The Cass Technical High School in Detroit was finally demolished in 2011 following its closure in 2005. The school simply moved to a new building next door however the old building remained abandoned for the 6 years in between, decaying like much of the city as a result of the financial crisis and changes to the motor industry which provided a large number of jobs in the area.
The building was originally constructed in 1917 and was extended in 1985 however there was a need for a new, modern facility and so in 2004, a new building opened on Grand River Avenue adjacent to the original building. Plans were made for demolition following a fire in 2007 and it was eventually demolished.
Cass Technical High School was built in the early 1900s and was considered one of the city’s landmarks. The decision to have the school demolished met with strong opposition given the architectural significance within the surrounding area. There were calls to renovate instead however it appeared that the option might not only be costly but impractical given out-dated utilities. In the end, the school moved to the new building and much of the furniture and fittings were left as they were. According to Detroit Urbex, the plan was to remove everything but as the years went by, their value depreciated and they were left. Even though a fire ripped through the building in 2007, it was still 4 years before the building was dismantled.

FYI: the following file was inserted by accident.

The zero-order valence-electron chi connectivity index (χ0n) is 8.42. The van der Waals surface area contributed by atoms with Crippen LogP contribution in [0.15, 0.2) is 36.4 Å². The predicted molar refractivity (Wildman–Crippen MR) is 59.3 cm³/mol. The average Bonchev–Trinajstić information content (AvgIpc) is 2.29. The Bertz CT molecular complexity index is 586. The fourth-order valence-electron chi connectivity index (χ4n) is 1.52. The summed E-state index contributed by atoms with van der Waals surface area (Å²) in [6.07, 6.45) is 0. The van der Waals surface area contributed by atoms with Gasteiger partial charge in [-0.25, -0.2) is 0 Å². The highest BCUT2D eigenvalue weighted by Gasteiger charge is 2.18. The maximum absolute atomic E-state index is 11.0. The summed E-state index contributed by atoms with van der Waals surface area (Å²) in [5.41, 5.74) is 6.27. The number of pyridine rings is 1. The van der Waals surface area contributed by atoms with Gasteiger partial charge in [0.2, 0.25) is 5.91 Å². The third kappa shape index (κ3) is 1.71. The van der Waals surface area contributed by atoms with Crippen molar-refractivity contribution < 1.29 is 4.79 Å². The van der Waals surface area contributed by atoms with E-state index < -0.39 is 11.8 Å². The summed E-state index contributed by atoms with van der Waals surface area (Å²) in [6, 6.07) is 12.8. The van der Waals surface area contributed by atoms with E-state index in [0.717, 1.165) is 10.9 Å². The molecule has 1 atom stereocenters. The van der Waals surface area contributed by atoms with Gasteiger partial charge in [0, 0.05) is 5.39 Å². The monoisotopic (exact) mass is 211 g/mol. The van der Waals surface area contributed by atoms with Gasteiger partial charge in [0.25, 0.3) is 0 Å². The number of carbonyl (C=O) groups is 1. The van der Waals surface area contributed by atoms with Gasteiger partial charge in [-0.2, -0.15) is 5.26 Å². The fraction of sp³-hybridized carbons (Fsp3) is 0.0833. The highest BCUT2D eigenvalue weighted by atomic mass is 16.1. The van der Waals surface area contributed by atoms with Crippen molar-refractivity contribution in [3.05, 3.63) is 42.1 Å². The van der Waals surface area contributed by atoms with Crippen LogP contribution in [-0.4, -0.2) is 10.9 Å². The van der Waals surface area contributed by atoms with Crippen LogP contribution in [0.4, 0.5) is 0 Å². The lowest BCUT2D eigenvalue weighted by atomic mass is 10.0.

The photographs below show original photographs of when the school was in operation over the abandoned ones taken later. The effect, as you can see, is quite striking.
Location: Detroit, Michigan, USA